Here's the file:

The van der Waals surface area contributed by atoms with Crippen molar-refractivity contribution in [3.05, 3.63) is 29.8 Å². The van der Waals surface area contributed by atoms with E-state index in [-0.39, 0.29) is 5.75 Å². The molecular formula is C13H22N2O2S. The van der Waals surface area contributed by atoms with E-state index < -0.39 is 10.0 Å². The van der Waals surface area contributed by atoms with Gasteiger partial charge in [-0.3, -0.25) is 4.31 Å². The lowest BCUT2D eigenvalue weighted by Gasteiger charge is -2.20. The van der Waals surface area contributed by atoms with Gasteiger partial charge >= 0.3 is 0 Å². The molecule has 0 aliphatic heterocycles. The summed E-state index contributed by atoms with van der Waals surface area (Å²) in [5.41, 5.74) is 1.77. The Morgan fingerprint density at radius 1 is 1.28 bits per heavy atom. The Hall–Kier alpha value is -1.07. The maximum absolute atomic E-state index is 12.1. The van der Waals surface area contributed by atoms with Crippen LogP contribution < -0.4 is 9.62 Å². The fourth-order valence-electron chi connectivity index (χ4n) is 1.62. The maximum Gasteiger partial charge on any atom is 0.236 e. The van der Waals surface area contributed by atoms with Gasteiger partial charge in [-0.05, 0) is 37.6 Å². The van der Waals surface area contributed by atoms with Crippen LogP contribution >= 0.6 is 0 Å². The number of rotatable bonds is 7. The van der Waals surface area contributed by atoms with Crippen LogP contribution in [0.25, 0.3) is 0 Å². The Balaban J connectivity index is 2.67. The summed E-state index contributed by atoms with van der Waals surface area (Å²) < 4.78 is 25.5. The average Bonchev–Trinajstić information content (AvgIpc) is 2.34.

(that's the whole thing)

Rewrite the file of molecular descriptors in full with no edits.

The van der Waals surface area contributed by atoms with Crippen molar-refractivity contribution in [3.05, 3.63) is 29.8 Å². The van der Waals surface area contributed by atoms with E-state index in [-0.39, 0.29) is 5.75 Å². The molecular formula is C13H22N2O2S. The van der Waals surface area contributed by atoms with E-state index < -0.39 is 10.0 Å². The van der Waals surface area contributed by atoms with Gasteiger partial charge in [-0.3, -0.25) is 4.31 Å². The lowest BCUT2D eigenvalue weighted by Gasteiger charge is -2.20. The van der Waals surface area contributed by atoms with Gasteiger partial charge >= 0.3 is 0 Å². The molecule has 0 aliphatic heterocycles. The summed E-state index contributed by atoms with van der Waals surface area (Å²) in [5.41, 5.74) is 1.77. The Morgan fingerprint density at radius 1 is 1.28 bits per heavy atom. The Hall–Kier alpha value is -1.07. The maximum absolute atomic E-state index is 12.1. The van der Waals surface area contributed by atoms with Crippen LogP contribution < -0.4 is 9.62 Å². The fourth-order valence-electron chi connectivity index (χ4n) is 1.62. The maximum Gasteiger partial charge on any atom is 0.236 e. The van der Waals surface area contributed by atoms with Gasteiger partial charge in [-0.05, 0) is 37.6 Å². The van der Waals surface area contributed by atoms with Crippen LogP contribution >= 0.6 is 0 Å². The number of rotatable bonds is 7. The van der Waals surface area contributed by atoms with Crippen LogP contribution in [0.25, 0.3) is 0 Å². The Balaban J connectivity index is 2.67. The summed E-state index contributed by atoms with van der Waals surface area (Å²) < 4.78 is 25.5. The average Bonchev–Trinajstić information content (AvgIpc) is 2.34.